Stories about people with special powers fascinate us. People who are able to fly; move things with their eyes; talk to animals. Of course it’s Hollywood and the camera exaggerate reality. But we like to imagine that human beings can have extraordinary powers.
Fact is that we do have extraordinary powers given to us by the Holy Spirit. That’s what Pentecost is about—a celebration of the coming of the Holy Spirit upon the Church—the first community of believers who at first were afraid but then lost all fear. They exploded out into the world ready to speak about Jesus—the new life they had found in the Resurrection—the promise of immortality. Something wonderful happened behind closed doors—forgiveness. They felt forgiven and were willing to forgive others. When we are forgiven a sense of freedom comes upon us. The enemy of forgiveness is the sin of pride—which encompasses all sins. Every possible sin known to humanity fits under the category of pride. Sin is like a cancer—it spreads if left untreated. The infection can destroy the potential we have to come close to God. The reason is simple: we tend to listen to the voice of guilt—the liar—the enemy. He will always point to our faults and try to convince us that we are unforgiveable. Sad thing is that countless folks are more ready to believe in their unworthiness than in the mercy of God. Little wonder that Jesus said that there is only one unforgiveable sin: the sin against the Holy Spirit.
The sin against the Holy Spirit is to deny the mercy of God—to despair. That’s a dark place. Unfortunately some people don’t want to believe that all they have to do is ask forgiveness, then they can come home. We have the power. All we have to do is unwrap the gift. At Pentecost everything that the Church needed was granted and continues to be given. God is not stingy with His gifts. The Holy Spirit continues to look out for us—constantly lighting the way so that we won’t be in the dark.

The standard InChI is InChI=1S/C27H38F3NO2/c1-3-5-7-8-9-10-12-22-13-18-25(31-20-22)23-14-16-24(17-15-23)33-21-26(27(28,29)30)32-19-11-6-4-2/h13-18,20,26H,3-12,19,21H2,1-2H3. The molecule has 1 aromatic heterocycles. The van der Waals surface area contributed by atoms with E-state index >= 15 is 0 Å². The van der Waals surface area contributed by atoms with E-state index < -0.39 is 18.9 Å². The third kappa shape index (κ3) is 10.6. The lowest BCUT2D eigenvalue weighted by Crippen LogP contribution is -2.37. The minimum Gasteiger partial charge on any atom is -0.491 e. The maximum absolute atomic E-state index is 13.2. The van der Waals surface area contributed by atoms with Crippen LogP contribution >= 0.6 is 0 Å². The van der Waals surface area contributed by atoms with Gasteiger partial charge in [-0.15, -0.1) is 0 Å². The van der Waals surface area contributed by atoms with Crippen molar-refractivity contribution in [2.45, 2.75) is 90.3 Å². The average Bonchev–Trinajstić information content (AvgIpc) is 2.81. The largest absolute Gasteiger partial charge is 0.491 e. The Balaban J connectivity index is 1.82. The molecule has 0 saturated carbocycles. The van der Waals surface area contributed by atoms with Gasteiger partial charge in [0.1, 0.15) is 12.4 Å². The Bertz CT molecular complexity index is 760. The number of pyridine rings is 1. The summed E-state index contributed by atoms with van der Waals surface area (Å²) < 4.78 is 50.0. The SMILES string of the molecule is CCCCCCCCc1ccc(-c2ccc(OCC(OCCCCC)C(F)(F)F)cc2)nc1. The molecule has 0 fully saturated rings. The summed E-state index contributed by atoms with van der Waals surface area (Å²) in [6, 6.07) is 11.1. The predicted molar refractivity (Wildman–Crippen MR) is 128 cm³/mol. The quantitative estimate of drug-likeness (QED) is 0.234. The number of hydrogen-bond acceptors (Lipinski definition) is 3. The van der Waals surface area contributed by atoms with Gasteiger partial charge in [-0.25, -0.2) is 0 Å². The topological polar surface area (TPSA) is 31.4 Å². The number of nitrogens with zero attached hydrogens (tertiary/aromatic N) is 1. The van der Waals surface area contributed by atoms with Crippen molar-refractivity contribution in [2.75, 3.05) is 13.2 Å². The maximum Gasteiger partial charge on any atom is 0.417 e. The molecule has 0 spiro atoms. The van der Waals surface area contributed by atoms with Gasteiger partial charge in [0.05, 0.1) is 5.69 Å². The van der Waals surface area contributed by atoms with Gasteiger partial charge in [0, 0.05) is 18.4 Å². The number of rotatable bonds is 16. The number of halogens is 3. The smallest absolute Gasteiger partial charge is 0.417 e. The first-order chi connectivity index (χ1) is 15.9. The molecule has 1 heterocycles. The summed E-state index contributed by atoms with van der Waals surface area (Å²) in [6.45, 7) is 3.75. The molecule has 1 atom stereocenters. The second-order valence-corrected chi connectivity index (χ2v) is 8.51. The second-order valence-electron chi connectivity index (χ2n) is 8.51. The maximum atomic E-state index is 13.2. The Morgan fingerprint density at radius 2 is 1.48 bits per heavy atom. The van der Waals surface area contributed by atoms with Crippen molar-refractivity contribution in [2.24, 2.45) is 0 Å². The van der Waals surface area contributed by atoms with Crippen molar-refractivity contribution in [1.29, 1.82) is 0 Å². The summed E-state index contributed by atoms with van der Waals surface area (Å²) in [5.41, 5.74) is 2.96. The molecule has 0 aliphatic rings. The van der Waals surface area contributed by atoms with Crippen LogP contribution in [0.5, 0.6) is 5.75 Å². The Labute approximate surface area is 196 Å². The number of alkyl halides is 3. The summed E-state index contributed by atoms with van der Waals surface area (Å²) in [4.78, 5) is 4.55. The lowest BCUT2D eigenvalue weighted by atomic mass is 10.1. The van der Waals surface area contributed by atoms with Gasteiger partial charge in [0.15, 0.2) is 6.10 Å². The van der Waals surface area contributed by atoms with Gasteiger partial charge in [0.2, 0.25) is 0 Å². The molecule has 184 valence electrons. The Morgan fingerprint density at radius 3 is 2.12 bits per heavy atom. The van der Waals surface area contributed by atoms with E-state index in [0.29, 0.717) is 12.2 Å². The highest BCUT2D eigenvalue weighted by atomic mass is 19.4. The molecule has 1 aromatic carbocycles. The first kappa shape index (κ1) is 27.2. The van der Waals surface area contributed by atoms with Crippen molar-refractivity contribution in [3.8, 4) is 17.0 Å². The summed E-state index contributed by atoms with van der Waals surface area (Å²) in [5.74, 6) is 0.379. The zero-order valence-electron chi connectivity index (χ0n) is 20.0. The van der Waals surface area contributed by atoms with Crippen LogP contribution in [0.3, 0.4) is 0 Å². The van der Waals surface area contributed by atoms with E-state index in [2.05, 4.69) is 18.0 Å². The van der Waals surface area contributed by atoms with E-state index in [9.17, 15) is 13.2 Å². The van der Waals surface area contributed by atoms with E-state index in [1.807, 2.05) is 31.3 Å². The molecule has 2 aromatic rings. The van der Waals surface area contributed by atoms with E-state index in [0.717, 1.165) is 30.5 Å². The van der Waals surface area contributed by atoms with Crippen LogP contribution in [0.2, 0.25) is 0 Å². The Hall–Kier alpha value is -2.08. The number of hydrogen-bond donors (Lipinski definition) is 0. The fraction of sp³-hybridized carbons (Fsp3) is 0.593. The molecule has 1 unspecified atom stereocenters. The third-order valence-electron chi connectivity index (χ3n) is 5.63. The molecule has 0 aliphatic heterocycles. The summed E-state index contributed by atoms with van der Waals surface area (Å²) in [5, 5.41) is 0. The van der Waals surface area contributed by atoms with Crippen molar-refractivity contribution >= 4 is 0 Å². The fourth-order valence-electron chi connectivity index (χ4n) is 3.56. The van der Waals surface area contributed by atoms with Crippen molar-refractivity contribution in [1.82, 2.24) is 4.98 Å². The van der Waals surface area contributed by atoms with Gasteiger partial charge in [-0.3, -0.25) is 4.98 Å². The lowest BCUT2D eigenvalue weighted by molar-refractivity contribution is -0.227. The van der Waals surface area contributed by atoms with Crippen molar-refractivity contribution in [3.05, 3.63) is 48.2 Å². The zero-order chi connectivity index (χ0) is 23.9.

When someone hurts us we want to throw them away, not associate with them. The “throw away” mentality has crept into our society, into our families, even into our Church. Such a mindset causes families to dissolve—long friendships are broken—people get offended and are unwilling to forgive. The Lord calls us to be community—to be His Body—His disciples. Jesus knew that we would have problems; that’s why He gave us the Holy Spirit—that’s why He gave us the power to forgive each other. Since we have the power to forgive how can we choose not to forgive? Why would we choose to retain—not to let go of a sin (our own or someone else’s)? Such behavior is irrational—crazy. Having a gift and choosing not to use the gift is a slap to God. We can never say, “I just can’t forgive myself or I just can’t forgive that person.” We can—we choose not to. That the sin against the Holy Spirit—un-forgiveness—the retention of the negative. Time to be free. Look at the example of Christ. He forgave everybody, even His executors. He continues to forgive us. Healing power is all around us, especially in the Eucharist. We congratulate the children who will approach the Table of the Lord for the first time. We rejoice with you and we ask that you pray for us.
Pray especially for all the people who have trouble forgiving each other. May all of us learn from your innocence.